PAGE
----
It was 10:06 a.m. The birds were singing. It was sunny. Almost unbearably hot. My wife and I were out for a morning stroll.
We were keeping to the side of the road, chatting, laughing, working up a moderate sweat. My wife walks a lot faster than me. She was telling a story. She was talking with her hands. My wife always talks with her hands.
I was cackling. We were having a great time. There’s nothing like a morning walk.
A blue Ford SUV came flying up the road. We could see it in the distance. I could hear the 1.0-liter 3-cylinder engine howling like a bat out of You Know Where. The vehicle was heading toward us.
I was thinking, “Surely this car will slow down. Surely the driver sees us.”
I guided my wife to the shoulder. Only, the car wasn’t merely passing. It was coming straight at us like a dive bomber. We might as well have had bullseyes drawn on our chests.
“Get out of the way!” I shouted to my wife. It was all I could think to do.
My wife froze before jolting into action and trying to get out of the way. She was nearly too late.
The Ford slammed its brakes and squealed. The grille of the SUV stopped only inches from my wife.
The birds were still singing.
The Ford sat idling. I could see the lady driver behind the windshield. The woman still didn’t realize anything was wrong. She was too busy reading a text message.
The driver was a young, professional-looking woman, mid-thirties, blonde hair, nice earrings. She didn’t even make eye contact with us, she never even put the phone down. She gunned her engine and sped away kicking up a rooster tail of grit behind her.
I immediately became sick. I doubled over and almost vomited. My wife was white as milk toast.
The worst part was that I had watched the whole thing go down. It had been like a strange hypnotic vision. I don’t know how tragedies can happen so fast and still feel like slow motion.
We stayed put, breathing heavily. My wife still couldn’t form words. Neither could I. The birds were giving an encore.
And I kept thinking about how if the lady driver would have hesitated tapping her brakes by one millisecond my wife would have died. Her body would have been flung into a ditch. She would have been surrounded by ambulances, paramedics, sheriff’s department vehicles, and spectators.
I would have had to stand by and watch her Raggedy-Anne-doll remains get loaded into an emergency vehicle while an officer asked me for a statement.
I can hardly even write about it.
I placed my face into my hands. My legs had turned to Jello, and my stomach was shot. We sat on the curb for awhile in silence, just breathing, holding each other, and listening to the sweet songs of mockingbirds.
“Are you alright?” I finally asked my wife.
“Yeah.” But her voice was hollow. Her cheeks were getting some color back.
“Are you sure you’re okay?”
She nodded. “What just happened? I’m not even sure what happened.”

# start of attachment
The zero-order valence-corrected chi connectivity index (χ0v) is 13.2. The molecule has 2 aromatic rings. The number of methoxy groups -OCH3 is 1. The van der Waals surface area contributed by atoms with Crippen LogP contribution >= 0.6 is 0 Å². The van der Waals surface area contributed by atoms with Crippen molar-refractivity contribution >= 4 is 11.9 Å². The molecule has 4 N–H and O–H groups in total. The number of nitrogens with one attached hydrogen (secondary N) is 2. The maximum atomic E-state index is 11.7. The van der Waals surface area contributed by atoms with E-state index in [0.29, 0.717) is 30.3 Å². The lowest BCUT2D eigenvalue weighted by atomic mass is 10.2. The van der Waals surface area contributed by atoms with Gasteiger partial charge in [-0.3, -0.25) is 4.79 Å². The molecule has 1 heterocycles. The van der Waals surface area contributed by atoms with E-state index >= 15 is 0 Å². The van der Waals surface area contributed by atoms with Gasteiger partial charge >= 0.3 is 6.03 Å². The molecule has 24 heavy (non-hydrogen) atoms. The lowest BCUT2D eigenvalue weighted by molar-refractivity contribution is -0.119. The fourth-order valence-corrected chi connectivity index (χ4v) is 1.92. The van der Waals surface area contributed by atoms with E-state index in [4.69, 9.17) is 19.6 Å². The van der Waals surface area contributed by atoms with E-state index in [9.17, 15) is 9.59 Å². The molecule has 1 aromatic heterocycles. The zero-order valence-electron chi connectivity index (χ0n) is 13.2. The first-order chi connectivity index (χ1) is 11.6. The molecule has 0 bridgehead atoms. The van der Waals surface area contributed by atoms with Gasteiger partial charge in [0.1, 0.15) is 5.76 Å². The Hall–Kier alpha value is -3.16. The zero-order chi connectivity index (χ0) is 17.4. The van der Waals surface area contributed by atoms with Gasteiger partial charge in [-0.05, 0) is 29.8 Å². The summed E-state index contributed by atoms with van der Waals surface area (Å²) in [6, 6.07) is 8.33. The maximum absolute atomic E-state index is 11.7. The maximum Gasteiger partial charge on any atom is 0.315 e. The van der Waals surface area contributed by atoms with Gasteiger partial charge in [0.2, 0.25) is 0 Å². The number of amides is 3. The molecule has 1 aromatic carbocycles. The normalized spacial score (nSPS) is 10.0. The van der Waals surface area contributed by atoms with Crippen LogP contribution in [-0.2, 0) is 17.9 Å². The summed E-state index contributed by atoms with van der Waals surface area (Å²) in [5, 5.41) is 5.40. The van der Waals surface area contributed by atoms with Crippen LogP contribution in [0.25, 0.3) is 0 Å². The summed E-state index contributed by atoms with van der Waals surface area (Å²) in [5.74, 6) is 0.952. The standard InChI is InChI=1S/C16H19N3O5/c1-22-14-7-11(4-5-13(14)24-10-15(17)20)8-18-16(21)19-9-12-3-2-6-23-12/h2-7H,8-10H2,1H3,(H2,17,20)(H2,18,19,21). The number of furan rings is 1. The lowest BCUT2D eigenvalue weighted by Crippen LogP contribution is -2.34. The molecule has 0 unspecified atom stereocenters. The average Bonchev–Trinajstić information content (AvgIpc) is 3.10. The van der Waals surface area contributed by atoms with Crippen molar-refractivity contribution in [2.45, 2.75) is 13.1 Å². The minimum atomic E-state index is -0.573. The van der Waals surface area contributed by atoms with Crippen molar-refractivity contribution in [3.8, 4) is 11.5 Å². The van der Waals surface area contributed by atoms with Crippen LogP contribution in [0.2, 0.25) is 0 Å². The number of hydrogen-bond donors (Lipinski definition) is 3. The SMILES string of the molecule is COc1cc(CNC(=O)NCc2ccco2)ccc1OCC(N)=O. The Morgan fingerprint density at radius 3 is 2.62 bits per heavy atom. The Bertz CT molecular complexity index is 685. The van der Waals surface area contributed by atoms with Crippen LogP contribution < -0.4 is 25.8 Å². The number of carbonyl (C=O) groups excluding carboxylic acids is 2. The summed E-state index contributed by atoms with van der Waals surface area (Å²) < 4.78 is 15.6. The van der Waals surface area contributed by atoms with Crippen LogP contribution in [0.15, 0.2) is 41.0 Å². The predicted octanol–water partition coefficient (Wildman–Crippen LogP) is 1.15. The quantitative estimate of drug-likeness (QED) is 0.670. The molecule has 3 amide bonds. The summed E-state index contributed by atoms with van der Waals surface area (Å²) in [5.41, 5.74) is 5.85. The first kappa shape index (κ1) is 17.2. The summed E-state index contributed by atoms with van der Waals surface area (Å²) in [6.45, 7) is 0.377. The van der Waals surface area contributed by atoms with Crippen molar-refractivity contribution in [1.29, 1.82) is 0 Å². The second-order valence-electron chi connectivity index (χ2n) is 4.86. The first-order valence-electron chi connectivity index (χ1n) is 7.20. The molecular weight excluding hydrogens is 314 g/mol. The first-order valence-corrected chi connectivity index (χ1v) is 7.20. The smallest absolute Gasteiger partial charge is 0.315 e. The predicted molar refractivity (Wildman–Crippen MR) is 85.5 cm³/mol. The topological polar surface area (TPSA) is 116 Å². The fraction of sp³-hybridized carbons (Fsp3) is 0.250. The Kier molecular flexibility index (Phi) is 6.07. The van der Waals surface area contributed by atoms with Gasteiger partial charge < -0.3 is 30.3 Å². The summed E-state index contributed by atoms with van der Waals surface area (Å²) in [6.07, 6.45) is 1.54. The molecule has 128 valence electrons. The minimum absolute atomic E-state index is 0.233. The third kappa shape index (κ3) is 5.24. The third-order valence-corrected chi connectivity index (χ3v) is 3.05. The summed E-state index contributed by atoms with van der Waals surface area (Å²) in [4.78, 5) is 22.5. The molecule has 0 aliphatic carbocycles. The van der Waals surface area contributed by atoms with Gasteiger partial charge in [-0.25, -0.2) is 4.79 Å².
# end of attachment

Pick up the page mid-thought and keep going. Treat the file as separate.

We stood. We brushed ourselves off. We embraced. We walked home together in the blazing heat, and neither of us felt much like conversation.
“I’m really shaken up,” she said.
I still can’t get over how lucky we are. In fact, I feel like the luckiest man alive right now. My wife and I are breathing. We can both use our arms, legs, necks, eyes, ears, brains, and I still have a devastating overbite.
But in other towns, on other roadways, on other mornings, other people might not be so lucky.
On a typical weekday in the United States, 700 people are injured in distracted driving crashes. There are 1.6 million crashes each year caused by drivers screwing around with their phones.
I won’t give you too many statistics because you probably don’t care about numbers. But I will simply say that at any given moment in America, 660,000 drivers are using electronic devices while on highways.
Basically, what this means is that each year heaps of normal people are killed by other normal people who are texting and driving.
It happens like this: A carefree, nice-looking, moderately successful, average guy is driving fifty-five miles per hour on a beautiful Saturday. When all of a sudden his phone will ding.
His buddy will text, or his girlfriend will send a private message, or he’ll get an email, or his cousin will text a comical picture of a hamster eating pizza, or whatever.
He will take his eyes off the road to pick up his phone. He will hear a loud crash. And that will be it.
In the time it took you to read that last paragraph, that exact event just occurred more than a few times.
When we got home my wife sat on our porch for several minutes, watching the woods, kind of numb. I sat with her. She was still in shock. She leaned her head onto my shoulder and we couldn’t find any sentences for a long time.
Finally, she smiled and walked inside to take a nap.
Then, and only then, did I let myself cry so hard that my ears clogged up. Because today a blue SUV on an average road, in an ordinary town, almost took my wife from me.
And it was all because of a text message.